Marcus Morris/Scola/Dragic: All three players return to Houston for the first time after being traded, amnestied and leaving in free agency. Suffice to say that the Rockets no longer desired their services. Look for vindication from this trio tonight. Morris has averaged 12.7 points while shooting 51% from the field and 52% from three his last six games. Dragic needs to bounce back after an unimpressive performance against the Nuggets following a 13 point fourth quarter against the Rockets and 17 points and 16 assists against the Kings. Hopefully Scola can break out of a recent shooting slump. The effort still appears to be there, evinced by his 13 rebounds (his third highest total of the season) against the Nuggets.
2013 Lottery Watch
The Suns are currently tied with Cleveland for sixth in the lottery standings. A loss tonight could move them as high as a tie for fourth. It would also help them keep the Rockets in front of the Lakers. The Wizards and Kings play at home tonight (against the Bucks and Bulls respectively) in winnable games which could help the Suns. The Timberwolves and Pistons play on the road against teams with winning records, which will very likely result in losses.
The Lakers, who have passed the Jazz and hold the eighth seed in the Western Conference, play at Atlanta tonight, so cheer for the Hawks to beat a Lakers team that is just 12-20 on the road this season. Utah, who is 2-7 in their last nine games, plays at OKC tonight, so don't expect much help there. In fact, Utah has been playing so poorly that the Mavericks are sneaking up on them for ninth.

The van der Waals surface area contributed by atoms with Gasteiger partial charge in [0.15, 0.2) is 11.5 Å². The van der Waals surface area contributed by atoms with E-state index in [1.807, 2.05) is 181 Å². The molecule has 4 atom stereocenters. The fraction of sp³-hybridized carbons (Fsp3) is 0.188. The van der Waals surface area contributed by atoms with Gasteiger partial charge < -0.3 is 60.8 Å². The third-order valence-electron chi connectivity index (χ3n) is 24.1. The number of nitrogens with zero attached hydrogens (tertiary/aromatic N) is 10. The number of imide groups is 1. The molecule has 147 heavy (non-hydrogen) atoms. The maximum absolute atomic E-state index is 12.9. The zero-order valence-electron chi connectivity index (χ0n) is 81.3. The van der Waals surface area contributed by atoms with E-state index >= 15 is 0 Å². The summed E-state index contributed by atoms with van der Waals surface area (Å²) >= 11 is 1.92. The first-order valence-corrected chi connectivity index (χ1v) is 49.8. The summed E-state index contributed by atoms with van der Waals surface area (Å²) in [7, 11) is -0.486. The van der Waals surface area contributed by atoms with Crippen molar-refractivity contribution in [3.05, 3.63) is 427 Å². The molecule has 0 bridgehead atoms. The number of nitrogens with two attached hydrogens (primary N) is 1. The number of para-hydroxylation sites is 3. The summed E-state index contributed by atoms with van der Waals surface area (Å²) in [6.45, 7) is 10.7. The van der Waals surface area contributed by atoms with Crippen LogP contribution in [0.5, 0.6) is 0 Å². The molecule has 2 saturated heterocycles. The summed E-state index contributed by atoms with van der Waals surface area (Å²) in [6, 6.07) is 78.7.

The Lakers are actually playing for the sixth seed at this point, so hopefully Houston (who the Lakers now control their destiny against) and the Warriors can hold them off and give LA the best possible odds of getting knocked on their ass in the first round of the playoffs. Both the Rockets and Golden St. play exceedingly winnable games at home tonight.
The Final Word(s):
Will the Suns be emboldened by recent success? Are their fledging players too young and dumb to realize they shouldn't be able to compete in this game? Can they keep up with a Houston squad whose talent preponderates that of a Suns team mired in an underwhelming season?
I wouldn't count on it. But while this matchup seems heavily weighted in the Rockets advantage on paper, anything is possible. The Suns beat them just four days ago despite the juggernaut that is Harden having a dominant game and the Rockets had just as much on the line then. What I would forecast is an entertaining game with plenty of points as I expect the Rockets to impose their pace on the Suns.
Backup point guard Kendall Marshall was handed a rotation spot in early February and is slowly but surely playing with confidence.
"Earlier in the season, I tried to just do what was comfortable for me," Marshall acknowledged recently about the difference between now and two months ago. "But to help the team, I have to be able to step outside my comfort zone."
Kendall Marshall was taken 13th overall in the 2012 draft by GM Lance Blanks and his crew. Marshall began the "draft season" as college's highest assist man in a decade, the top-rated point guard and clear top-10 overall pick after leading North Carolina as a sophomore to a top seed in the NCAA tournament.